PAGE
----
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Well, fine ladies and gents, I’ve decided a few things about blogging.  And in doing so, I have some new and exciting things to share.  🙂

*I’ve decided to largely leave the world of Facebook.  It feels over-crowded and I never know if I’m posting too frequently and annoying my Facebook friends.  This’ll free up some much-desired time and focus on my blog, where I can post as frequently as I want!  My plan is to blog at least once a week about revelations during times with my Father, a gardening journal, thoughts, feelings, struggles, and questions on being a keeper of the home, and anything else I darn well want to put in it!  I am SO EXCITED about this decision, even if I’m the only one who ever reads it!

*I’m taking my blogging business to blogger, where I can actually earn a few pennies if anyone decides to click on the ads framing my blog, whereas no money is earned here on WordPress.  Every little bit helps, right?

SO…. my new blog address!

I hope to see you there. 🙂  I don’t plan on deleting this blog.  I’ll leave it the way it is and begin a new chapter of blogging on the new and improved one.

So, with this, I say, “Farewell, WordPress!  Thank you for allowing me to get my feet wet in this thing that’s called blogging.  It’s been real.”

Sense I’ve been deprived of tending my garden for the past two months and planting season has basically come to an end in my neck of the woods, I am getting my garden fix by planning for next year’s (Lord willing I get one) garden.

Saturday morning, I stumbled upon a really cool show on PBS called “P. Allen Smith’s Garden Home.”  This show made me want a TV again.  He shared garden craft ideas for kids, and some great veggies that I now want to include in my little patch.

Next year, I want to make trellises and teepees out of sticks we can collect this Autumn and tie them together with twine.  We can make these in the Fall so they’ll be ready and waiting for springtime.

I also want to grow gourds.  They grow very quickly which is fun for the kids, and we can make instruments, decorations, bird houses, platters, and seed storage containers out of them.  They even work as a natural pesticide.

The vegetable he highlighted were asparagus beans. They grow up trellices fairly high which can provide a nice, shady natural wall in the summer.  They also render a prolific harvest, and the long, tasty beans can be diagonally sliced and stir fried.

Oh my goodness, I am so excited to dig up some beds and plant seeds!  I guess I have a bit of waiting to do, but in the meantime, I’m gonna pour over seed catalogues (well, websites, but catalogues sound more romantic), plan my garden, and make my wish list.

Do you have a favorite seed company/garden craft/unique plant/etc?  Please, do tell.
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Contrary to me, hopefully you’re bringing in your garden’s harvest.  Speaking of gardens, I wonder how mine’s doing?  I abandoned it two months ago when we made our journey to the depths of CA, otherwise known as the OC.  We came down for a number of reasons, the biggest one being to get Jer in the recording studio for his next album.  But back to my beloved garden…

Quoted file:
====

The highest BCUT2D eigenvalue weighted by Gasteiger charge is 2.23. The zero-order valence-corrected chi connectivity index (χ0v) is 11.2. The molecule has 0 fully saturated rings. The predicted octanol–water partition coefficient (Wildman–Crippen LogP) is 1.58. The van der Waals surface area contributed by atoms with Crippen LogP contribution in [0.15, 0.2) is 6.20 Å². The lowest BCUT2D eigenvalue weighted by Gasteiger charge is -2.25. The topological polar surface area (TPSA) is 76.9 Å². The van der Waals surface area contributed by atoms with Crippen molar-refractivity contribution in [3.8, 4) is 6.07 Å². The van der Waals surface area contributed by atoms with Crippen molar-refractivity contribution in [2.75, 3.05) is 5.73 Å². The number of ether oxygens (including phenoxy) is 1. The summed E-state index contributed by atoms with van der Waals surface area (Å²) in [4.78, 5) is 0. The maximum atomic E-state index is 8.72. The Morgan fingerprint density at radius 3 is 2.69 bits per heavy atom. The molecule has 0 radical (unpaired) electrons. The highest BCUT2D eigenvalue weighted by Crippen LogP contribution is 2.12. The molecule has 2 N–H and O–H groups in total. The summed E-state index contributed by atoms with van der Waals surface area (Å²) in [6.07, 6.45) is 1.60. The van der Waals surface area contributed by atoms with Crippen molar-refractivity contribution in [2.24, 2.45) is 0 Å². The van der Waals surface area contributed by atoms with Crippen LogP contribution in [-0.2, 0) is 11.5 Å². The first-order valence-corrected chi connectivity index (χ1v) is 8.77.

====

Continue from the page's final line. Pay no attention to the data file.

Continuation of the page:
I’ve wanted to grow gardens forever, but every year, something keeps me from starting one.  I’ve grown various plants in pots (tomatoes, a few herbs, blueberries…), but my dream is to have huge veggie, tea, and herb gardens, berry patches, and a little fruit and nut orchard.

Here is what I left at the end of June (pathetic that I took pictures of my plants, I know, but what’s even more pathetic is I’m posting them!  What can I say, I even love tiny gardens!):


Our little starts

Our little starts in April



We had to leave our sunflowers right as they started budding! 😦


Blooming Zucchinis (I wonder how they tasted)  Waaaa!

Blooming Zucchinis (I wonder how they tasted) Waaaa!



My son's "candy corn"

My son's "candy corn"

We also have tomatoes, bell peppers, oregano, blueberries in a pot, and a lime tree, but I sadly have no pictures of them.  🙂

My house-sitting BIL has given word of my sunflowers: they have already bloomed and are now drooping.  😦

I suppose this is entry one of my new garden journal.  It can only grow from here!  Hehe.

PS: Here’s a picture of one of the many sunflower fields we passed driving down the 5:

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Drought weights the trees, and from the farmhouse eaves
The locust, pulse-beat of the summer day,
Throbs; and the lane, that shambles under leaves
Limp with the heat–a league of rutty way –
Is lost in dust; and sultry scents of hay
Breathe from the panting meadows heaped with sheaves.

– from "The Rain-Crow" by Madison Cawein (1865 – 1914)


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